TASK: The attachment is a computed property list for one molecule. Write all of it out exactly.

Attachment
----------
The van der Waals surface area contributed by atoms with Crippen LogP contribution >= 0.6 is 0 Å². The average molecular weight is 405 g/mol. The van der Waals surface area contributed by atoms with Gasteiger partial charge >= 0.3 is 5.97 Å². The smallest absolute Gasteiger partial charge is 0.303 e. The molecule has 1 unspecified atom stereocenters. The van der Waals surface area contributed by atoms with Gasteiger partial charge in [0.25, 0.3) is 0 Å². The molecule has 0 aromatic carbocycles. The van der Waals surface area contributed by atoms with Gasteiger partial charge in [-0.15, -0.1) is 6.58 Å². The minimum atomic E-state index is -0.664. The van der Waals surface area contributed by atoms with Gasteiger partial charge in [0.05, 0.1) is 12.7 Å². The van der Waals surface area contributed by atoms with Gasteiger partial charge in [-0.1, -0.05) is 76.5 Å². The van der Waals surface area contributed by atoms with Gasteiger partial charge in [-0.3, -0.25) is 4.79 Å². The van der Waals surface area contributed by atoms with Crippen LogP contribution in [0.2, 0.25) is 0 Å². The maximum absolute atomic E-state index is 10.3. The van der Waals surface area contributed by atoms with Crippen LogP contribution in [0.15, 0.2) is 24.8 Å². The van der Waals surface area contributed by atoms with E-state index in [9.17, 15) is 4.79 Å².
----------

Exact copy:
The van der Waals surface area contributed by atoms with Crippen LogP contribution >= 0.6 is 0 Å². The average molecular weight is 405 g/mol. The van der Waals surface area contributed by atoms with Gasteiger partial charge >= 0.3 is 5.97 Å². The smallest absolute Gasteiger partial charge is 0.303 e. The molecule has 1 unspecified atom stereocenters. The van der Waals surface area contributed by atoms with Gasteiger partial charge in [0.25, 0.3) is 0 Å². The molecule has 0 aromatic carbocycles. The van der Waals surface area contributed by atoms with Gasteiger partial charge in [-0.15, -0.1) is 6.58 Å². The minimum atomic E-state index is -0.664. The van der Waals surface area contributed by atoms with Gasteiger partial charge in [0.05, 0.1) is 12.7 Å². The van der Waals surface area contributed by atoms with Gasteiger partial charge in [-0.1, -0.05) is 76.5 Å². The van der Waals surface area contributed by atoms with Gasteiger partial charge in [-0.3, -0.25) is 4.79 Å². The van der Waals surface area contributed by atoms with Crippen LogP contribution in [0.2, 0.25) is 0 Å². The maximum absolute atomic E-state index is 10.3. The van der Waals surface area contributed by atoms with Crippen LogP contribution in [0.15, 0.2) is 24.8 Å². The van der Waals surface area contributed by atoms with E-state index in [9.17, 15) is 4.79 Å².